- Market Prices: Close-ended funds, like equity shares, are typically traded on stock exchanges. This allows investors to buy and sell fund units based on real-time values that may be higher or lower than the fund's NAV. They can also use standard stock trading tactics such as market and limit orders, as well as margin trading.
- Stable Asset Base: Close-ended funds have a stable asset base since investors can only redeem their units on predetermined dates. A steady asset basis makes it easier for the fund manager to create an investing plan. In the case of stable asset bases, fund managers can also keep the fund's overall objectives in mind without having to worry about inflows and outflows.
- Liquidity and Flexibility: Investors are entitled to liquidate close-ended funds by the fund's rules. Investors can buy and sell close-ended fund units at market prices using real-time pricing accessible during the trading day. This gives them the required freedom to make investment decisions based on real-time data.
Drawbacks of Close-Ended Funds
- Poor Performance: Over a variety of time horizons, close-ended funds have not performed as well as open-ended peers. The lock-in period on close-ended funds, which is supposed to give fund managers more flexibility in allocating funds without fear of outflows, hasn't helped much in terms of improving returns.
- Lump-Sum Investment: Close-ended funds require you to make a lump-sum investment at the time of their inception. This can be a dangerous way to handle your investments. It allows you to place larger wagers than would otherwise be possible. Furthermore, a considerable proportion of paid investors are unable to make lump-sum investments. Instead, they prefer methodical investment strategies with phased investments.
- Non-Availability Of Track Record: Because historical data is available for open-ended funds, investors can examine their performance over multiple market cycles. The track record of close-ended funds, on the other hand, is not available. As a result, investment in a close-ended fund has risks that you can only rely on the fund manager to mitigate.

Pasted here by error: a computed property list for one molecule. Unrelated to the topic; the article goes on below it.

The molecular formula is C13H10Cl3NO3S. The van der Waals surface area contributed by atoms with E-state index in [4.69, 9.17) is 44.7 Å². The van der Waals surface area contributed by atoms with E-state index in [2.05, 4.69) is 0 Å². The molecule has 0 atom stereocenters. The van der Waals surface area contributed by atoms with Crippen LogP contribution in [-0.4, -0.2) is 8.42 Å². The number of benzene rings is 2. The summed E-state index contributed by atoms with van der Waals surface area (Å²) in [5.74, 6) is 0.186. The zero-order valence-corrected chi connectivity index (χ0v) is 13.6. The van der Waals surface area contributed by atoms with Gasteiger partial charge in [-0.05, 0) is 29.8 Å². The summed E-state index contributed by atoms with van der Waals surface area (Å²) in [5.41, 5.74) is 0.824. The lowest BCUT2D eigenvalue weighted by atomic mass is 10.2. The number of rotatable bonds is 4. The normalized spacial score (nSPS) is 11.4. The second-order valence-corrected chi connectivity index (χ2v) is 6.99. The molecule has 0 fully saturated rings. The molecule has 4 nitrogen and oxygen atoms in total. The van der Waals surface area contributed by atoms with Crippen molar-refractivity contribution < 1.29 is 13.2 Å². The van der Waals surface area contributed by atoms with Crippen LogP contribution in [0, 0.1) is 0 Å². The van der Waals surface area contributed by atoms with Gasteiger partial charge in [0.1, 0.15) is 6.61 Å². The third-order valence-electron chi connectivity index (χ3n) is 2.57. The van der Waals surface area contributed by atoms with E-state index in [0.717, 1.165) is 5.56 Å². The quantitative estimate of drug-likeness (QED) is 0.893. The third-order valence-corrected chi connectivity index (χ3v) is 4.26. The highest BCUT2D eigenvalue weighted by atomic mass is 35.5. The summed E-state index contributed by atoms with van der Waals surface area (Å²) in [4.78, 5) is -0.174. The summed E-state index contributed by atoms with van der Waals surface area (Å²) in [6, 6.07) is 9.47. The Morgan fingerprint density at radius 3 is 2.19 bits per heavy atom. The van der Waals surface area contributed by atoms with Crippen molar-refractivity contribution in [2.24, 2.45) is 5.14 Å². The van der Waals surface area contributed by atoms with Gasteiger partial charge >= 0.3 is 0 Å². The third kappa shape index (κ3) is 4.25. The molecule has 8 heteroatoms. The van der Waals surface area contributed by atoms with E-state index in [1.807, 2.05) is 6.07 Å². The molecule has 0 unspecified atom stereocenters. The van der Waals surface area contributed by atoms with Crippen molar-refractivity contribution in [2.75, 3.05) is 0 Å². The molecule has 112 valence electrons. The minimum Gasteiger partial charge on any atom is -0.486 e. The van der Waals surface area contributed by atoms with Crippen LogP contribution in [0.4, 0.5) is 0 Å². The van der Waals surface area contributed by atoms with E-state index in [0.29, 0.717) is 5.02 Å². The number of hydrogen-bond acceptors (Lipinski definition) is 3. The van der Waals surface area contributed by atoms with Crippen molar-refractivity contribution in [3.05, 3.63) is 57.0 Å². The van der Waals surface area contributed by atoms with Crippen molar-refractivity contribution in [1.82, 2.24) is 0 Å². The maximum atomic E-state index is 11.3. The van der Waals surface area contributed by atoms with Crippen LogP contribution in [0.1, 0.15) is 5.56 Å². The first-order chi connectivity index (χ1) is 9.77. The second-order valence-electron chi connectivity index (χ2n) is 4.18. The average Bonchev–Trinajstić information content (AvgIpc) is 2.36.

Wrapping Up: Open-Ended Vs Close-Ended Funds
It is difficult to determine whether open-ended funds are superior to close-ended funds or whether close-ended funds are superior to open-ended funds. It makes no difference whether a fund is open-ended or close-ended; its performance is determined by the fund category, the fund management, and the investment strategy.
Some investors in open-ended funds are quick to redeem their units after the NAV has appreciated by between 5 and 10 percent to book profits in the short term. Those investors who maintain their holdings in the funds will suffer as a result of this. Because of the lock-in period, which prevents early redemption and safeguards the interests of long-term investors, close-ended funds are the superior choice in these kinds of circumstances.
Open-ended funds are a good option for investors who have limited or no knowledge of the financial markets but still want a return on their money that falls within the range of 12–15 percent on an annualised basis. The fact that these funds are managed by professionals and industry specialists, in addition to their highly liquid nature and daily NAV updates, provides investors with a marginally greater return than would be the case with close-ended funds.